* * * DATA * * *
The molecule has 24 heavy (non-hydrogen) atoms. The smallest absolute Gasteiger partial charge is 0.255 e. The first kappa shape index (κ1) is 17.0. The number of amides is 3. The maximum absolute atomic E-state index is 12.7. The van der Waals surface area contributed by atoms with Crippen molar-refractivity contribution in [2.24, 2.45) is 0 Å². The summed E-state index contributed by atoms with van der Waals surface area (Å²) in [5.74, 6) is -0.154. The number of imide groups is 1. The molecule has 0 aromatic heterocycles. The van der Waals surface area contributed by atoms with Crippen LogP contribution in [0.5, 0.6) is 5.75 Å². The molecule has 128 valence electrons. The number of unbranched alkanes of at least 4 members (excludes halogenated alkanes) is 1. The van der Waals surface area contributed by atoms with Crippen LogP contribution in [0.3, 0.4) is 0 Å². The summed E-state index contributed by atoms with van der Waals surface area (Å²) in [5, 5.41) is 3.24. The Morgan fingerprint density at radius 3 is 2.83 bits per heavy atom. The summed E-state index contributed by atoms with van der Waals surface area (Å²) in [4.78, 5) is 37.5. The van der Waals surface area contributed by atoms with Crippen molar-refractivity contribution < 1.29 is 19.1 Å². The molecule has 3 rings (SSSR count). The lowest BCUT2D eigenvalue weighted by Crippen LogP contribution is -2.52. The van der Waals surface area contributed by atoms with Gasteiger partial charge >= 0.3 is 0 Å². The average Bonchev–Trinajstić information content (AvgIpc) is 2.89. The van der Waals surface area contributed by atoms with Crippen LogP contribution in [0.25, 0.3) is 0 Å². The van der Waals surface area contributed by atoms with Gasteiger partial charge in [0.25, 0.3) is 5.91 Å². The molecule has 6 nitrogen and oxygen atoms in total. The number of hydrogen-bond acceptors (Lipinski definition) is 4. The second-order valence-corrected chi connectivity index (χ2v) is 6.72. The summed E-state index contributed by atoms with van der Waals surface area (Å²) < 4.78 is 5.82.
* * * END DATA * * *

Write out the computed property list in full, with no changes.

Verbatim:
The molecule has 24 heavy (non-hydrogen) atoms. The smallest absolute Gasteiger partial charge is 0.255 e. The first kappa shape index (κ1) is 17.0. The number of amides is 3. The maximum absolute atomic E-state index is 12.7. The van der Waals surface area contributed by atoms with Crippen molar-refractivity contribution in [2.24, 2.45) is 0 Å². The summed E-state index contributed by atoms with van der Waals surface area (Å²) in [5.74, 6) is -0.154. The number of imide groups is 1. The molecule has 0 aromatic heterocycles. The van der Waals surface area contributed by atoms with Crippen LogP contribution in [0.5, 0.6) is 5.75 Å². The molecule has 128 valence electrons. The number of unbranched alkanes of at least 4 members (excludes halogenated alkanes) is 1. The van der Waals surface area contributed by atoms with Crippen LogP contribution in [0.3, 0.4) is 0 Å². The summed E-state index contributed by atoms with van der Waals surface area (Å²) in [5, 5.41) is 3.24. The Morgan fingerprint density at radius 3 is 2.83 bits per heavy atom. The summed E-state index contributed by atoms with van der Waals surface area (Å²) in [4.78, 5) is 37.5. The van der Waals surface area contributed by atoms with Crippen molar-refractivity contribution < 1.29 is 19.1 Å². The molecule has 3 rings (SSSR count). The lowest BCUT2D eigenvalue weighted by Crippen LogP contribution is -2.52. The van der Waals surface area contributed by atoms with Gasteiger partial charge >= 0.3 is 0 Å². The average Bonchev–Trinajstić information content (AvgIpc) is 2.89. The van der Waals surface area contributed by atoms with Crippen LogP contribution in [0.25, 0.3) is 0 Å². The van der Waals surface area contributed by atoms with Gasteiger partial charge in [0.25, 0.3) is 5.91 Å². The molecule has 6 nitrogen and oxygen atoms in total. The number of hydrogen-bond acceptors (Lipinski definition) is 4. The second-order valence-corrected chi connectivity index (χ2v) is 6.72. The summed E-state index contributed by atoms with van der Waals surface area (Å²) < 4.78 is 5.82.